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The Interplay Between Student Loans and Credit Cards: Implications for Default

  • Felicia Ionescu

    ()

    (Colgate University)

  • Marius Ionescu

    ()

    (Colgate University)

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    We analyze, theoretically and quantitatively, the interactions between two different forms of unsecured credit and their implications for default behavior of young U.S. households. One type of credit mimics credit cards in the U.S. and the default option resembles a bankruptcy filing under Chapter 7 and the other type of credit mimics student loans in the U.S. and the default option resembles Chapter 13 of the U.S. Bankruptcy Code. In the credit card market financial intermediary offers a menu of interest rates based on individual default risk, whereas in the student loan market the government sets a fix interest rate. We prove the existence of a steady-state equilibrium and characterize the circumstances under which a household defaults on each of these loans. We demonstrate that the institutional differences between the two markets make borrowers prefer default on student loans rather than on credit card debt. Our quantitative analysis shows that the increase in college debt together with the changes in the credit card market fully explain the increase in the default rate for student loans in recent years. While having credit card debt increases student loan default, loose credit card markets help borrowers with large student loans smooth out consumption and reduce student loan default. We find that the recent 2010 reform on income-based repayment on student loans is justified on welfare grounds, and in particular, in an economy with tight credit card markets.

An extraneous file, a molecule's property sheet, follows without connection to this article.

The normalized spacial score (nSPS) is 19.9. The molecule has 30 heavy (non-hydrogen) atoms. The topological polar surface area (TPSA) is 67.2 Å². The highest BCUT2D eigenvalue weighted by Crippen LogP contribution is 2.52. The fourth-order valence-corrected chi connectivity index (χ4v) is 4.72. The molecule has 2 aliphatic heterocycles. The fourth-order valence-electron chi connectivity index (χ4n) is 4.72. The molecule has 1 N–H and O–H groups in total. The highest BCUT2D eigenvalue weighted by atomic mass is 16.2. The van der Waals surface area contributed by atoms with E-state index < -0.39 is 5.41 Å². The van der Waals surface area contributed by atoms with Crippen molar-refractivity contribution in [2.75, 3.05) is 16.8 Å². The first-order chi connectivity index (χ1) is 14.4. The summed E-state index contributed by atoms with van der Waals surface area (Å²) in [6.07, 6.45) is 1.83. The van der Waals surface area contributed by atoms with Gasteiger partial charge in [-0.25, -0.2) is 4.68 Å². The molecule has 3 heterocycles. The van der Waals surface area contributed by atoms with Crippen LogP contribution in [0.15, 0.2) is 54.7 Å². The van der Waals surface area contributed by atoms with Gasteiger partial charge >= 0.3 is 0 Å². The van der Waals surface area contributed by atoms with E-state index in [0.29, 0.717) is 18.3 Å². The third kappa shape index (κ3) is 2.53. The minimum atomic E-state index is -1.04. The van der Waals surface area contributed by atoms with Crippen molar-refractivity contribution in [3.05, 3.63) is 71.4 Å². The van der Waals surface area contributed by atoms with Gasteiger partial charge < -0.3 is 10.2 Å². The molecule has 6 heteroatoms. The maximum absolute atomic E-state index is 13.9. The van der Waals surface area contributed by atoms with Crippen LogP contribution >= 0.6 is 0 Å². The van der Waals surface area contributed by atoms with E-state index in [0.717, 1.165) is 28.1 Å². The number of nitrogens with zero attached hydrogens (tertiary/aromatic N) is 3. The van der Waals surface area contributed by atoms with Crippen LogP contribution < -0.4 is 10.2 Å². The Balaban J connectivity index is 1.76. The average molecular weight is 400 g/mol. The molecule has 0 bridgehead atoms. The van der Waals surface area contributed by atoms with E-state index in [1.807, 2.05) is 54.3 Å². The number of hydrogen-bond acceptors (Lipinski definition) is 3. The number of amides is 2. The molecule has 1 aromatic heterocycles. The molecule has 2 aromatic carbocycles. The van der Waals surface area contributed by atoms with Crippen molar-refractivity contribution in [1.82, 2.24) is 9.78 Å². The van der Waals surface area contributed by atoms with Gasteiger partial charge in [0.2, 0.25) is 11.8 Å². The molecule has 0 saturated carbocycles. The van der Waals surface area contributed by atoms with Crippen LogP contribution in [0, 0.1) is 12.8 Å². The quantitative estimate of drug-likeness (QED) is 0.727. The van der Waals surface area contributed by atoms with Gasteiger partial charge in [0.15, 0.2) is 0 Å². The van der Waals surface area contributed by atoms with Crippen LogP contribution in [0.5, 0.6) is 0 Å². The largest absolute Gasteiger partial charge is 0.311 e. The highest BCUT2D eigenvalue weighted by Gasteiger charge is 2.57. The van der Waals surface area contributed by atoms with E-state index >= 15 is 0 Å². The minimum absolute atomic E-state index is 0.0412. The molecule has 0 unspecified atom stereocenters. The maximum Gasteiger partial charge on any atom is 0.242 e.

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    File URL: http://humcap.uchicago.edu/RePEc/hka/wpaper/Ionescu_Ionescu_2012_interplay-student-loans-credit.pdf
    File Function: First version, 7/13/2012
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    Paper provided by Human Capital and Economic Opportunity Working Group in its series Working Papers with number 2012-014.

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    Date of creation: Jul 2012
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    Handle: RePEc:hka:wpaper:2012-014
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    1. Ionescu, Felicia & Simpson, Nicole, 2010. "Credit Scores and College Investment," Working Papers 2010-07, Department of Economics, Colgate University.
    2. Chatterjee, Satyajit & Corbae, Dean & Ríos-Rull, José-Víctor, 2008. "A finite-life private-information theory of unsecured consumer debt," Journal of Economic Theory, Elsevier, vol. 142(1), pages 149-177, September.
    3. Satyajit Chatterjee & Dean Corbae & Makoto Nakajima & Jose-Victor Rios-Rull, 2007. "A quantitative theory of unsecured consumer credit with risk of default," Working Papers 07-16, Federal Reserve Bank of Philadelphia.
    4. Athreya, Kartik & Tam, Xuan S. & Young, Eric R., 2009. "Unsecured credit markets are not insurance markets," Journal of Monetary Economics, Elsevier, vol. 56(1), pages 83-103, January.
    5. Igor Livshits & James MacGee & Michele Tertilt, 2003. "Consumer bankruptcy: a fresh start," Working Papers 617, Federal Reserve Bank of Minneapolis.
    6. Athreya, Kartik B., 2002. "Welfare implications of the Bankruptcy Reform Act of 1999," Journal of Monetary Economics, Elsevier, vol. 49(8), pages 1567-1595, November.
    7. Huggett, Mark, 1993. "The risk-free rate in heterogeneous-agent incomplete-insurance economies," Journal of Economic Dynamics and Control, Elsevier, vol. 17(5-6), pages 953-969.
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